Noble Energy Inc. said May 8 it would curtail oil production by at least 40,000 barrels per day (bbl/d) in May and June and further cut its capital spending to cope with a plunge in oil prices, amid reduced demand and oversupply due to the COVID-19 pandemic.
Stay-at-home orders designed to contain the spread of the coronavirus have forced businesses to shut down, cutting worldwide demand for oil and creating a supply glut. U.S. crude collapsed this year, and is down about 60% from January despite a recent rally.
Noble said it will curtail 5,000 bbl/d to 10,000 bbl/d in May and 30,000 bbl/d to 40,000 bbl/d in June from the company’s U.S. onshore assets.
North American oil companies are on course to cut roughly 1.7 million barrels per day by the end of June, according to a Reuters analysis of U.S. state and company data.
The company took about $4 billion in charges from assets and leasehold impairments due to the fall in commodity price.
Noble also said it would further cut its capital spending by $50 million, bringing the total reduction to 53% from the midpoint of its original budget of $1.6 billion to $1.8 billion.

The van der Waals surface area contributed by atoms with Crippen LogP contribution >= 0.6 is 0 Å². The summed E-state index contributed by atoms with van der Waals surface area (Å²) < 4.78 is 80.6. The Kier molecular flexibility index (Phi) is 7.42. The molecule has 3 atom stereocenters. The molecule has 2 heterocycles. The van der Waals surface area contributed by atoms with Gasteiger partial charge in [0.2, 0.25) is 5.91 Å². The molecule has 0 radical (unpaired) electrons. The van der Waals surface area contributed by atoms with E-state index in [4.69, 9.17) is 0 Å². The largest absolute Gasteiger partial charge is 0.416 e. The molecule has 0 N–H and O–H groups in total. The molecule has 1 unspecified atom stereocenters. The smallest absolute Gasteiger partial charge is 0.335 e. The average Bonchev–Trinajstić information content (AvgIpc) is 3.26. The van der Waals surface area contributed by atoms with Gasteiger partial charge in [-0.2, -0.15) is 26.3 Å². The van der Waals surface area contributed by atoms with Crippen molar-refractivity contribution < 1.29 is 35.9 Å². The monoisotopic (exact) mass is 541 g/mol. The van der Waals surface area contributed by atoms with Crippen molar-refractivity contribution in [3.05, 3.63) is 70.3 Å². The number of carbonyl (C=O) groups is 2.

Shares of the company were up 5% at $9.33 in premarket trading after it beat estimates on the back of higher crude oil sales.
On an adjusted basis, the company posted a profit of 18 cents per share, higher than analysts’ estimate of 3 cents per share, according to Refinitiv IBES.
Total sales volume rose around 16% to 390,000 barrels of oil equivalent per day from last year.
The Houston-based oil and gas producer’s net loss attributable to the company was $3.96 billion, or $8.27 per share, for the first quarter ended March 31, wider than a loss of $313 million, or 65 cents per share, a year earlier.
The company’s gas production in 2019 was at 29.67 Bcm, a jump of 7.2% from the prior year.
The total consideration of the transaction amounts to R$144.4 million (about US$27 million), according to a news release.
The natural decline rates of existing oil and gas wells across major shale plays in the U.S. will contribute to a tighter supply/demand balance.